Weather: 50, rain
What I’m listening to: His Glory is Rising, The Neverclaim (a reader recommendation)
A moose made me late to church yesterday. No, really. I told the kids to go outside and hop in the car, and just moments later, they came flying back into the house declaring that there was a “huge” bull moose out front (we see cows most often and they are sometimes accompanied by calves, but a bull in the yard is a real treat). Since we couldn’t safely get into the car without disturbing the bull, I pulled out my camera and my iPhone and we all stood very quietly at the front door observing him and snapping pictures while he ate a big breakfast off of the fallen tree pile we have in the yard. When he had his fill and moseyed off, we got into the car and headed to church. I love my life.
Although I enjoy curry all year, I especially love it in the fall. It’s something about the color of it – rich oranges, yellows, and reds – and the deep spicy complexity of it. And when I have curry, I crave a good piece of naan bread to soak up all that deliciousness.
I hadn’t had naan since we moved up to Alaska, so I figured it was about time to learn to make it at home. Some of you may have seen a particular Instagram photo in my feed where a very yeasty dough overflowed the bowl of my KitchenAid stand mixer. That was this dough. It is the yeastiest darn thing I’ve ever had the pleasure of cooking in my kitchen. It overflowed my bowl, then per the instructions, I piled it all into a different container and refrigerated it and it overflowed in my refrigerator as well. It was downright hilarious. It had a mind of its own, this naan dough. But, that’s precisely how naan gets those beautiful pockets of air and puffs up the way only naan does.
Aside from the overflow situation (and you can learn from my mistakes, which I will try to help you avoid in the recipe instructions), homemade naan is well worth the effort. It is downright fabulous. Chewy yet airy, with those perfect browned areas, and seasoned with garlic, cilantro, and sea salt. Time to get your curry on. Also, be looking forward to the curried Coconut Red Lentils recipe (pictured) coming up later this week.
Homemade Naan with Garlic & Cilantro
Adapted from [The Cafe Sucre Farine|http://thecafesucrefarine.blogspot.com/2012/08/delightful-any-time-of-day-herbed-naan.html]
Yields: About 12 naan
- For the Dough:
- 2-3/4c hot water (about 110 degrees F)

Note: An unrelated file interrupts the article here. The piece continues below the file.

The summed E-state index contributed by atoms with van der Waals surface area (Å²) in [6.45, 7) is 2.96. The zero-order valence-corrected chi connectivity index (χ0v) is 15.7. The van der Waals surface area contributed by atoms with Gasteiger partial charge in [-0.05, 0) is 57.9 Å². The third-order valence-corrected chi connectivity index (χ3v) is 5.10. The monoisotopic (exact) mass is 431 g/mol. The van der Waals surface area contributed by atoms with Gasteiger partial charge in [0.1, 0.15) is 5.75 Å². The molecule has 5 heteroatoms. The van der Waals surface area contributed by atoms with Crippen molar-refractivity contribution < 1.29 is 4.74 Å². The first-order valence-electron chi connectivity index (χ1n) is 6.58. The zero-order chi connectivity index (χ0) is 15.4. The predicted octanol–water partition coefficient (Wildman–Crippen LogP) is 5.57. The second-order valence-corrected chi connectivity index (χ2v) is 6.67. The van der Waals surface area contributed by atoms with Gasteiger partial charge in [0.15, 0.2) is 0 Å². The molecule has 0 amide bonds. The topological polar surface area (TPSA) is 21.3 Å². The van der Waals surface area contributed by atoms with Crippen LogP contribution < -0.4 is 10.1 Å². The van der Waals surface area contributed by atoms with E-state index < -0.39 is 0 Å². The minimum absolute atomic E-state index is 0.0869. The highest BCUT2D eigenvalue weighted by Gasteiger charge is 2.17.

- 1-1/2T yeast
- 2T sugar
- 2t salt
- 1/4c extra-virgin olive oil
- 6-1/2c unbleached all-purpose flour
- For Serving:
- 1/3c extra-virgin olive oil
- 2 garlic cloves, minced
- 1/3c cilantro, finely chopped
- fine sea salt
To the bowl of a stand-mixer fitted with the dough hook attachment, add the hot water, yeast, and sugar. Stir and let sit 5 minutes. Add salt and olive oil. Turn the mixer on low speed and gradually add the flour until completely incorporated. Dough will be elastic, yet sticky and loose.
Transfer dough to a large (5qt or larger) bowl. Cover with a kitchen towel and allow to rise at room temperature for 2 hours. Dough will expand substantially.
Once dough has risen, refrigerate for 1-2 hours before making naan for easier handling.
Combine oil, garlic, and cilantro in a small bowl.
Flour your work surface. Portion dough into balls, about the size of a tennis ball. Roll out the balls into circles about 8 inches wide (naan do not have to be perfectly circular, they're meant to be rustic). If stacking the rolled dough, separate them with waxed paper.
Heat a cast iron skillet or frying pan over medium-high heat. Coat the pan lightly with olive oil (you may need to add more later). Place one dough round into hot pan. The naan will begin to puff up. Gently brush the top side of the naan with the olive oil/garlic/cilantro mixture. Cook until golden brown, then flip (about 2-3 minutes). Brush the other side with the oil mixture. When browned on both sides and cooked through, remove to a plate lined with paper towels. Sprinkle with fine sea salt. Repeat with remaining naan.
Serve naan warm with curry.
- Preparation time: 4 hours